Management efficiency of water distribution networks (WDNs) is of relevant interest for the water industry, and operational optimization plays an important role. The energy to pump water is a significant element of operational costs and depends on electricity tariffs varying over time. As a result, pumping optimization accounting for electricity costs and relevant boundary conditions of a WDN, e. g., demands, is of practical interest. When the electricity tariffs are lower, for example, during the night hours, optimization generally results in pumping more water during those hours, if the presence of tanks, which are internal to the hydraulic system, allows for water storage. Nevertheless, the pressure and therefore, water leakage of the network greatly vary from night to daylight hours. Pressure and leakage generally increase in the night because of a lower level of demands and a greater level of pressures. Previous studies rarely account for this. This work investigates pumping optimization background leaks, i.e., the nonrevenue water cost beside the energy cost. It is shown and discussed that the reduction of background leaks conflict with, and generally dominate, energy cost.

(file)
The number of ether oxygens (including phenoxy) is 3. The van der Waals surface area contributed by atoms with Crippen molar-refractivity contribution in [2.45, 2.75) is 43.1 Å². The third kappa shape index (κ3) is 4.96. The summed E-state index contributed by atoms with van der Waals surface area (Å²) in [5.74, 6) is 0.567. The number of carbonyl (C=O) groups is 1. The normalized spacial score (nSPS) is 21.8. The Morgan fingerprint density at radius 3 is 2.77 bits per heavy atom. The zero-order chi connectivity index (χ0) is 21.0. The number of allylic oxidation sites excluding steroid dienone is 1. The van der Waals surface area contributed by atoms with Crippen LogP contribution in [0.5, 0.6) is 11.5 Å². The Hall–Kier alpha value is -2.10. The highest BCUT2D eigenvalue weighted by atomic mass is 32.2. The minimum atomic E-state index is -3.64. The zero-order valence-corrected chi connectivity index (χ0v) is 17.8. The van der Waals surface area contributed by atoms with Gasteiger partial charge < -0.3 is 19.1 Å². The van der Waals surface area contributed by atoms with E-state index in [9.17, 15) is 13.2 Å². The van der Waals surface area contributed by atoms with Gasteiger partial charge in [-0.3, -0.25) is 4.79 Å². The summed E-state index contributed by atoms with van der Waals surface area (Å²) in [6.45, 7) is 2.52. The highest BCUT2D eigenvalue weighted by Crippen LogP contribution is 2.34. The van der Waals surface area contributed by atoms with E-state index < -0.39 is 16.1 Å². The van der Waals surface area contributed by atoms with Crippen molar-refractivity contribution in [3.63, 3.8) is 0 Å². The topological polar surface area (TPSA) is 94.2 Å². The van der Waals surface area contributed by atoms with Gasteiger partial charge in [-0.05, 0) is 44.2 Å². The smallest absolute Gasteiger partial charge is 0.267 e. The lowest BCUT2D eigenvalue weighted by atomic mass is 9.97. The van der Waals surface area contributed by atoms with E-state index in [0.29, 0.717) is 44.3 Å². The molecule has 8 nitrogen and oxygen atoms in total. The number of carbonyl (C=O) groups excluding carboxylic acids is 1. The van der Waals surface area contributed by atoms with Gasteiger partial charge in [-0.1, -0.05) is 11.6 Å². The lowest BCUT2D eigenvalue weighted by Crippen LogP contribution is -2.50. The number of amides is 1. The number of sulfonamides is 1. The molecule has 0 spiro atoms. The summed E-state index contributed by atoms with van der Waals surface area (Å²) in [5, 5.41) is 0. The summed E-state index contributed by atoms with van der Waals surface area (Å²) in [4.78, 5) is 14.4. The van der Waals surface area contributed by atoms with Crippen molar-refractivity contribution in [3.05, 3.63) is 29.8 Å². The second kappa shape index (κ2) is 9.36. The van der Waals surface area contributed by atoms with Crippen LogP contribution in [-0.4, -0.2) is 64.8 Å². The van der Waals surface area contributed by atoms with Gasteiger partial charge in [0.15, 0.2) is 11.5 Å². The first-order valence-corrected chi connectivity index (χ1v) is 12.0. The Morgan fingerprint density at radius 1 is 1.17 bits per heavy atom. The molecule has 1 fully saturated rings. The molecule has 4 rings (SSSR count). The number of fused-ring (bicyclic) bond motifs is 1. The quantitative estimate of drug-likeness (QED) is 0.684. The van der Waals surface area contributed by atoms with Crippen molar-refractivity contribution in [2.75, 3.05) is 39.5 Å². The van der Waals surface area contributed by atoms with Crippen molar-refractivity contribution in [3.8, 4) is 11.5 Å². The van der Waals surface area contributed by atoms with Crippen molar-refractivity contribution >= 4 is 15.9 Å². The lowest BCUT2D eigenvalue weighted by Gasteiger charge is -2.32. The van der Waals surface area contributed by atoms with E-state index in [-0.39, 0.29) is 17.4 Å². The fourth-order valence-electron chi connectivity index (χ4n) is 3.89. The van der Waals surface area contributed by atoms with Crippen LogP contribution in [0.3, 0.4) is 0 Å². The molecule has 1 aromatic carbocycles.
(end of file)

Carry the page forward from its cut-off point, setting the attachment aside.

Operational optimization: Water losses versus energy costs

Berardi L.
2013

Abstract

Management efficiency of water distribution networks (WDNs) is of relevant interest for the water industry, and operational optimization plays an important role. The energy to pump water is a significant element of operational costs and depends on electricity tariffs varying over time. As a result, pumping optimization accounting for electricity costs and relevant boundary conditions of a WDN, e. g., demands, is of practical interest. When the electricity tariffs are lower, for example, during the night hours, optimization generally results in pumping more water during those hours, if the presence of tanks, which are internal to the hydraulic system, allows for water storage. Nevertheless, the pressure and therefore, water leakage of the network greatly vary from night to daylight hours. Pressure and leakage generally increase in the night because of a lower level of demands and a greater level of pressures. Previous studies rarely account for this. This work investigates pumping optimization background leaks, i.e., the nonrevenue water cost beside the energy cost. It is shown and discussed that the reduction of background leaks conflict with, and generally dominate, energy cost.
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Utilizza questo identificativo per citare o creare un link a questo documento: http://hdl.handle.net/11564/706509
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